A STRANGE thing happens in Scotland when Andy Murray takes to the centre court at Wimbledon.
It’s as if a sunbeam has cast a sudden patch of light on a rainy day. Or someone has switched the dial on the radio from fuzzy interference to a triumphant symphony. Like the prisoners in the Shawshank Redemption when another Andy – Andy Dufresne – broadcasts Duettino Sull-Aria across the yard, we briefly put our humdrum lives on hold to glory in the moment.
Best of all, for those of us weary of the constant bickering, each time Murray lifts his racquet the pause button is pressed on the independence debate. Every step he takes towards a Wimbledon victory is more than merely another landmark in the nation’s sporting history, it is a welcome detente in the referendum hostilities. It is as if, for the duration of the match, a ceasefire has been called and we can all play happily in no man’s land.
This happens on a micro level, where families like mine who are split on independence gather round the television to drink wine and cheer Murray on. And it happens on a national level where Twitter – aka the Western Front – suddenly mellows, and combatants who would normally be lobbing verbal grenades across the wires speak with one voice, even if all they’re saying is #MonAndy.
Contentious issues which would, in any other context, lead to an entrenchment of positions now foster a sense of solidarity. Take the great semi-final roof debacle: whether our sympathies lie with the Yes campaign or Better Together, we can all agree Jerzy Janowicz was trying it on and we can all breathe a sigh of relief that our man – our common champion – managed to stay focused and win through.
There’s something else I owe to Murray beyond a lull in the political conversation. He has, by dint of all those personality quirks his detractors loathe, restored my sense of national identity. It’s a lot of weight for man who just wants to play tennis to carry on his shoulders, but, at a time when I am being made to feel less Scottish for rejecting the insularity peddled by a vocal minority of uber-nationalists, Murray reminds me of all the things I love about my country and its quirky, thrawn and much-misunderstood people.
Of course, we have other sporting heroes – Sir Chris Hoy, Liz McColgan, Katherine Grainger – but there is something about Murray that makes me want to rally behind him, particularly when his back is against the wall. In part, I think the fact I have watched him grow from boy to man (on TV, I mean, I don’t actually know him) plays on my maternal instincts. Every time he cries – or looks a wee bit vulnerable – I want to rush over and say “there, there”, even though I know he has a perfectly good mammy of his own.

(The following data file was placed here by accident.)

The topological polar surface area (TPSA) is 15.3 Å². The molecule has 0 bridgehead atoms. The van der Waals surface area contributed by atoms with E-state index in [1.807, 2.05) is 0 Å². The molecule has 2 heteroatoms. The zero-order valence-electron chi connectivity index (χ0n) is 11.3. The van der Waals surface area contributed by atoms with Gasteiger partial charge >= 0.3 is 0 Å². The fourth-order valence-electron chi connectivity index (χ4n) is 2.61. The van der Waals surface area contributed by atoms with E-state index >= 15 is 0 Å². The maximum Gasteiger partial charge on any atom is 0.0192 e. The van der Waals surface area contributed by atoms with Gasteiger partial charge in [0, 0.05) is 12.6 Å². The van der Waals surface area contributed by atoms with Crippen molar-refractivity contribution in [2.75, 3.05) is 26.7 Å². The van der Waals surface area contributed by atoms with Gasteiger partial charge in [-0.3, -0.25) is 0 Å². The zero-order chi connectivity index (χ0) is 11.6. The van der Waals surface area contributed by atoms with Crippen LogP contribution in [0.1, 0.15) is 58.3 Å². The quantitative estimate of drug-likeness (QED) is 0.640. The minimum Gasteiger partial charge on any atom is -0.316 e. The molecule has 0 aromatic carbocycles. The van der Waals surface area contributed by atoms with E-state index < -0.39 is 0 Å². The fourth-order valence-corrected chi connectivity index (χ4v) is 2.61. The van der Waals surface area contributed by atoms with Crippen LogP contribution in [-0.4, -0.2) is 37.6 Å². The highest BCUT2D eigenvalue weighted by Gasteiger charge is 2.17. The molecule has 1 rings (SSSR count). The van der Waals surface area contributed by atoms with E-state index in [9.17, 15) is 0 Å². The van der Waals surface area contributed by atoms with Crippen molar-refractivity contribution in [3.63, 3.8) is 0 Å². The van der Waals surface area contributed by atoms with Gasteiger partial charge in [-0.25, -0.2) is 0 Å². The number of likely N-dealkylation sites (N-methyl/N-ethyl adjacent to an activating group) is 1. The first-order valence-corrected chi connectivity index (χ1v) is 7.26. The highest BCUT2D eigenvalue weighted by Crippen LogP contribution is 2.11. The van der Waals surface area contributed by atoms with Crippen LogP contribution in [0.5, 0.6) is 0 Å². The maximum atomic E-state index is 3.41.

But principally it is because, though national characteristics are hard to pin down, he is unmistakably Scottish. Indeed, if you could distil male Scottishness it would be called Eau De Murray; or “usige” or “watter” of Murray, perhaps, depending on which part of the country you hail from. Those traits an (admittedly diminishing) number of people hold against him – his occasional gruffness, his understated demeanour – are the very things those of us who have lived north of the Border, or met and loved Scots men anywhere, find most endearing, because they are hallmarks of a people not much given to gushing; a people of hidden depths.
“Getting” Murray – understanding that whatever people say about him that’s what he’s not – is like being part of an exclusive cultural club. “Hey you outsiders, who carp and whine”, fully-fledged members can yell: “What you criticise as truculence, we recognise as fighting spirit; what you criticise as a lack of humour we recognise as dry wit; and what you call sullenness, we recognise, and greatly applaud, as a refusal to pimp your back story for the delectation of the X-Factor generation.”
There are many more things that can be said in Andy Murray’s favour, most of them unrelated to his nationality. He’s a man who sticks by his friends. The other day, his former doubles partner Ross Hutchins, who is suffering from Hodgkin’s Lymphoma, spoke of how Murray is always there for him.
Murray’s tolerant, too – just look at the way he defended hapless BBC reporter Garry Richardson when he got pelters for his car crash of a post quarter final interview.
Nor am I suggesting that there is one definitive way to be or feel Scottish; there are plenty of more obviously jovial, loquacious men – Alan Cumming, for example – who are as much a product of their roots as Murray. All the same, there’s something at the core of him, that reminds me I’m proud to be a Scot, even as others question my loyalty on the grounds I don’t much care who runs our national institutions (so long as they’re good at their jobs).
But there I go, wallowing in indy-ref bitterness again when today should be a resentment-free zone. Instead, let me finish by rejoicing in the knowledge that, for a few hours this afternoon, our divided country will feel whole again. It’s a gift from Murray that is all the more precious because it is so fleeting; because we are aware that the minute he lifts (or doesn’t lift) the trophy, everyone will retreat to their bunkers and hostilities will resume. «